Odds are, the Hutaree Militia gets off

I was surprised to learn this

As I describe it in my book, Blood and Politics: The History of the White Nationalist Movement from the Margins to the Mainstream (pp. 144 – 171), the federal government has never won a sedition case against militia-types, white supremacists, or neo-Nazis. Since World War One, they have won numerous seditious conspiracy cases against Puerto Rican independentistas, communists and others on the left. But no one on the radical right has ever been convicted of plotting to overthrow by force of arms the government of the United State of America.

Not that federal prosecutors haven’t tried.

During World War Two, two sets of indictments were brought against as many as thirty people with sympathies for the Axis powers. The first one was dropped shortly after it was made. A second set of charges were thrown out of court in 1943. Finally, in 1944, 28 leaders from the Silvershirts, the German-American Bund, the Defenders of the Christian Faith and other National Socialist types were brought to trial in Washington D.C. on charges of sedition. The trial ended after eight months, however, when the judge died. Neither the Roosevelt nor Truman administration re-tried the case.

Ahh yes, but now that the commies have taken over, maybe they can win one against the nazis.

What Tuesday’s Elections Really Meant


Note: this is a “framed” page from 538.com. Newstrust is a (still nascent) news article aggregator/moderator. They offer good articles every day, so I figured I’d throw them a link bone.

And as per, I think Nate’s analysis is spot on.

Who’s packing ERs? Not the uninsured


“In 2007, approximately one in five persons in the U.S. population had one or more emergency department visits in a 12-month period,” the report from the National Center for Health Statistics reads.

“Among the under-65 population, the uninsured were no more likely than the insured to have had at least one emergency department visit in a 12-month period.”

Tamyra Carroll Garcia and colleagues at the center used two large national surveys of healthcare use in 2007 for their study.

“Since 1996, demand for emergency services in the United States has been rising,” they wrote.

“While the number of emergency departments (EDs) across the country has decreased, the number of ED visits has increased. As a result, EDs are experiencing higher patient volume and overcrowding, and patients seeking care are experiencing longer wait times,” they added.

Let’s see, population is rising, number of ED’s decreasing, seems pretty natural that service levels would decrease. No need to blame the poor or undocumented, simple economics explains the problem. Not that that will stop anyone. In times of uncertainty folks are always looking for someone to blame.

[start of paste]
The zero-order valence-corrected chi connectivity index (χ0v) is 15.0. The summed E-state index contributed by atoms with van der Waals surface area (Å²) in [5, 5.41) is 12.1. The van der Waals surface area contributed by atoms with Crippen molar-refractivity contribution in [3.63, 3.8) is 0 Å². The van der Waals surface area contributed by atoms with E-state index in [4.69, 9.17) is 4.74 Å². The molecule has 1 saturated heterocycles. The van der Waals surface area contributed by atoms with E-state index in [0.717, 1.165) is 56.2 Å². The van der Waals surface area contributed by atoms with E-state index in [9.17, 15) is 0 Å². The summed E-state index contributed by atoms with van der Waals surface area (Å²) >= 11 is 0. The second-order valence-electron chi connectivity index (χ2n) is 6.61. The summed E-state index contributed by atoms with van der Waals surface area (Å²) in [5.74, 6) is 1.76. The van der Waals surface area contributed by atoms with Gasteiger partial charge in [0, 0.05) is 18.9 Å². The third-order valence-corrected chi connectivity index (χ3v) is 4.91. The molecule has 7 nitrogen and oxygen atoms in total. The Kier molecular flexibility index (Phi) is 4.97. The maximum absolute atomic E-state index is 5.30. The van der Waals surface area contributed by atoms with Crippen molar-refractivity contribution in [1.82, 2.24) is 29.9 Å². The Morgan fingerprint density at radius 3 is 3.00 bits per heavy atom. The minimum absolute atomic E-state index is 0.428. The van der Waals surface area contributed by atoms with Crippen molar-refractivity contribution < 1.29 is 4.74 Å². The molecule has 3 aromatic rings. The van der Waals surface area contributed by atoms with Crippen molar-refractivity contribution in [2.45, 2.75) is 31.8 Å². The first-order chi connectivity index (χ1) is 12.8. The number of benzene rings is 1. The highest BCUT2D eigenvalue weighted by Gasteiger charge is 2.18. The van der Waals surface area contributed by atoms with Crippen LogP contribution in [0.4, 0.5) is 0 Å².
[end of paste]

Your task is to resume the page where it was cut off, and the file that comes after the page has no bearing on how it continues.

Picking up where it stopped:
Rand Paul Under Fire for Comments on Race


“Should we limit speech from people we find abhorrent?” Paul asked. “Should we limit racists from speaking? I don’t want to be associated with those people, but I also don’t want to limit their speech in any way, in the sense that we tolerate boorish and uncivilized behavior because that’s one of the things that freedom requires… that we allow people to be boorish and uncivilized, but that doesn’t mean we approve of it.”

Paul’s views on the issue first came under scrutiny last month during an interview with the Louisville Courier-Journal.

“I like the Civil Rights Act in the sense that it ended discrimination in all public domains, and I’m all in favor of that,” he said. “I don’t like the idea of teling private business owners — I abhor racism… I do believe in private ownership.”

The Courier-Journal in an editorial said that Paul’s remarks were “repulsive” and declared that it could not endorse either Republican in the Senate primary.

Paul’s primary opponent, Kentucky Secretary of State Trey Grayson,attacked Paul’s extreme views during the primary campaign, though that clearly did not deter enough voters from supporting Paul. Now that Paul is in a broader campaign, his Democratic opponent, Kentucky Attorney General Jack Conway, is using the same strategy.

“These are not the views of mainstream Kentuckians,” Conway said about Paul’s beliefs in an interview with Talking Points Memo.

Too funny. This is a perfect example of how the Tea Party will be the death of the GOP. Rand’s view that businesses should have the “freedom” to be racist assholes might resonant with the TP folks, but it’s a tough sell to a normal demographic slice of the American pie.

BTW, I’d like someone to ask him how involved he was in drafting Daddy’s racist newsletter in the 80’s. That would have been during Rand’s formative years, and given his adherence to Dad’s political leanings… It should be a good question to ask.

Second BTW, anybody else thinks it’s funny that one of the more anti-government government officials we have is setting up a political dynasty?